Focus Point - So-called Patient ProtectionCommentary by Pete du Pont
August 09, 2001
I'm Pete du Pont with the National Center for Policy Analysis. When are unintended consequences no longer unintended? If you know bad things are going to come from supposedly beneficial actions, it seems to me we can't claim surprise.
Case in point: the patients' bill of rights. The senate version's a costly mess. The house version closest to the senate, the Dingell-Ganske-Norwood bill, would do just the opposite of what it's intended to do: protect patients.
Based on actuarial analysis by the Health Insurance Association of America, the bill would increase the number of people without health insurance by 6.5 million. About 3.7 million would have no insurance, 2.8 million would go to public programs like medicare, thus increasing the bill for taxpayers. Most severely hit: low-income workers and their families. The reason is that the number of employers offering health insurance coverage in 2003 would drop five percent compared to those offering coverage next year.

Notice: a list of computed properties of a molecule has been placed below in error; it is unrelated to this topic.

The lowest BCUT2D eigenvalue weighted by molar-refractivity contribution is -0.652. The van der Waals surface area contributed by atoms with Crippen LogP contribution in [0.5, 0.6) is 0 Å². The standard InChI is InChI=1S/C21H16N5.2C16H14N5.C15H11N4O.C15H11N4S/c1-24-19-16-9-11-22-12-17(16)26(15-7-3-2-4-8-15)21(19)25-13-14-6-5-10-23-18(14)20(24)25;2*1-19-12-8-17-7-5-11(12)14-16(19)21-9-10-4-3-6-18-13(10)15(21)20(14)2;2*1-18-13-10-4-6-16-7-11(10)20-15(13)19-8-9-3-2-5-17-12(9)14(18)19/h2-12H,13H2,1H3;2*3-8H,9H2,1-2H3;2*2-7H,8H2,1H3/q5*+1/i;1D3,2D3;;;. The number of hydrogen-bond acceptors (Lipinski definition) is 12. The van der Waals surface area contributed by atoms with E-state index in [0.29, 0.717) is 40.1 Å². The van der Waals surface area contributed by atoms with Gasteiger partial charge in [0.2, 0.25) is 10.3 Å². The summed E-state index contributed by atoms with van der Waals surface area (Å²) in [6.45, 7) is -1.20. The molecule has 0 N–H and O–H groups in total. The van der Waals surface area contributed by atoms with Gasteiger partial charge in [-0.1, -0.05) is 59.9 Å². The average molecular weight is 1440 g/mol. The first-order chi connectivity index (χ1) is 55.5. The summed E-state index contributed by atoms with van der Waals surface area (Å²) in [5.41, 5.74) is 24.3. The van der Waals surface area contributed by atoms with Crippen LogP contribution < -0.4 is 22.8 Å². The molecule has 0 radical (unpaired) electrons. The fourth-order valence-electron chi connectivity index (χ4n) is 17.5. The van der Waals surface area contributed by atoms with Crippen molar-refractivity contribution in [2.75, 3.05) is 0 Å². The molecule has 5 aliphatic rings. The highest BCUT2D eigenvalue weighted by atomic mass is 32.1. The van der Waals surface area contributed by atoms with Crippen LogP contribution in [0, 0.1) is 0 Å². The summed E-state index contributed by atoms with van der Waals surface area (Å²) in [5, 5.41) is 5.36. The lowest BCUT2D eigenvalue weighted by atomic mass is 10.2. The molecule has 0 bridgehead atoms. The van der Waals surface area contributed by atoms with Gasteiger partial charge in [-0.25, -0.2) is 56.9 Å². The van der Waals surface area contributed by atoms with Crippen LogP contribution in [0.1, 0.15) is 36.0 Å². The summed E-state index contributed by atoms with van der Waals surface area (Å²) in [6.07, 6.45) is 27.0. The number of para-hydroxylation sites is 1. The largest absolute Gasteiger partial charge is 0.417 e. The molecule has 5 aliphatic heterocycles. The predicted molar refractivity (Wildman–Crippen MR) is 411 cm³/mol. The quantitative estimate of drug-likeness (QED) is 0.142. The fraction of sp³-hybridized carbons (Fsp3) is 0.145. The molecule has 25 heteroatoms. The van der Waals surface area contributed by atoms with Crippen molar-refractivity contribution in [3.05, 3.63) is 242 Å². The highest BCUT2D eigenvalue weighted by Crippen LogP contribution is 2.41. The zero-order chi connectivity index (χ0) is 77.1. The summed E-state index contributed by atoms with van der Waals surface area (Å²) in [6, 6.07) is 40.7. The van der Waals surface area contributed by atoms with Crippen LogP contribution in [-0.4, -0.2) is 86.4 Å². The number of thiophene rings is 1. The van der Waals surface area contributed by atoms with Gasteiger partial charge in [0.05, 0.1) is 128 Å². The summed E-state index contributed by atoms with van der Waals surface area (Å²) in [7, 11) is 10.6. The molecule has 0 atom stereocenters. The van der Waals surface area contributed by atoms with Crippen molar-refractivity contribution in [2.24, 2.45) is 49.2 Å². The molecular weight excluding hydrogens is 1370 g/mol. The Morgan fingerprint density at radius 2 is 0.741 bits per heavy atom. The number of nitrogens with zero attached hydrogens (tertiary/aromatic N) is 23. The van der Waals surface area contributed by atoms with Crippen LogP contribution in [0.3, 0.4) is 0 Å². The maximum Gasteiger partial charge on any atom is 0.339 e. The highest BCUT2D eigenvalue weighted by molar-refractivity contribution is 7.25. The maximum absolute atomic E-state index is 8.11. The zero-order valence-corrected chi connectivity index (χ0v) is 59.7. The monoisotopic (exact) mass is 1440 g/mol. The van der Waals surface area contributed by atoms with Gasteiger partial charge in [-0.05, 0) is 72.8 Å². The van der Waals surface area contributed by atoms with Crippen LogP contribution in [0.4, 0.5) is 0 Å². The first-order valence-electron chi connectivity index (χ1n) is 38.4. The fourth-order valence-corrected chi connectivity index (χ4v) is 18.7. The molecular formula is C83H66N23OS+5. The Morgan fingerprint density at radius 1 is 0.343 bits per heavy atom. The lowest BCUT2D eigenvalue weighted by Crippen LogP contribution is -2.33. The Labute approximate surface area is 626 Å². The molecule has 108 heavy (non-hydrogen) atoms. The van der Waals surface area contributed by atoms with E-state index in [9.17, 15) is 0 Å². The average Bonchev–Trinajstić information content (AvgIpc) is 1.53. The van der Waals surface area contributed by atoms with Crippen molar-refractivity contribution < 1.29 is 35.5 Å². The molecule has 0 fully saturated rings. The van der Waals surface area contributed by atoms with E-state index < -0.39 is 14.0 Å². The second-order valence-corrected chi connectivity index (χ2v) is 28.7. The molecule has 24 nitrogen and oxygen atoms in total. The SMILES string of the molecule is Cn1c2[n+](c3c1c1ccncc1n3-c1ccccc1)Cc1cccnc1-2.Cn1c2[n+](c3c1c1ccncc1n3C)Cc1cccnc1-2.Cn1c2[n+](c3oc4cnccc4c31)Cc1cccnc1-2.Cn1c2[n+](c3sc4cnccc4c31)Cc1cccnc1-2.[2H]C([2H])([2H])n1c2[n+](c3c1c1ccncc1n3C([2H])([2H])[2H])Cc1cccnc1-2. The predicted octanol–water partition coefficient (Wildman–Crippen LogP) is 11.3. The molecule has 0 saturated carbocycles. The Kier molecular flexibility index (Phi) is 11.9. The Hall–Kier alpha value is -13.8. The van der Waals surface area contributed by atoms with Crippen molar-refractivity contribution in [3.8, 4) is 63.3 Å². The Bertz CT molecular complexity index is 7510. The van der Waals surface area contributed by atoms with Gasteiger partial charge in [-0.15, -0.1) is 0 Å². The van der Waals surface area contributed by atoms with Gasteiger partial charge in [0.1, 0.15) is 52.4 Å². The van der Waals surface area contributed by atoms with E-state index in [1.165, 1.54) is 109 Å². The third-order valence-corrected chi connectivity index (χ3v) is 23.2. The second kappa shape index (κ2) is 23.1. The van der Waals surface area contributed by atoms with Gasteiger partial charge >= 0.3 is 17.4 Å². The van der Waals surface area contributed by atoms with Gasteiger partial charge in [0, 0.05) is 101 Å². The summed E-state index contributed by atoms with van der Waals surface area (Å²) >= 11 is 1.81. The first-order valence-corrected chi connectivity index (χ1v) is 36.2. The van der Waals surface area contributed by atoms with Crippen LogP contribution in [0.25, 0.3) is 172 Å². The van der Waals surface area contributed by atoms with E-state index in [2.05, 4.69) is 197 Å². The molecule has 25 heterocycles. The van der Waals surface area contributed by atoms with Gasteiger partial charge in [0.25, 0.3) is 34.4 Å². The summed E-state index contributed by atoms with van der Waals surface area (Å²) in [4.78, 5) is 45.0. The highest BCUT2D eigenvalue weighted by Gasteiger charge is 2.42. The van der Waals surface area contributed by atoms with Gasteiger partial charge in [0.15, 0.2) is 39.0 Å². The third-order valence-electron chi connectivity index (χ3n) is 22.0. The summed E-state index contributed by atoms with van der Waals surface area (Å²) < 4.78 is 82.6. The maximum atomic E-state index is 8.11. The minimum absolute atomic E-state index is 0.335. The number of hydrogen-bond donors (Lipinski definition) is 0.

So, the same people who cry loudest about America's uninsured are set to add to their numbers by millions. This makes sense?
Those are my ideas, and at the NCPA we know ideas can change the world. I'm Pete du Pont. Next time, killing suvs.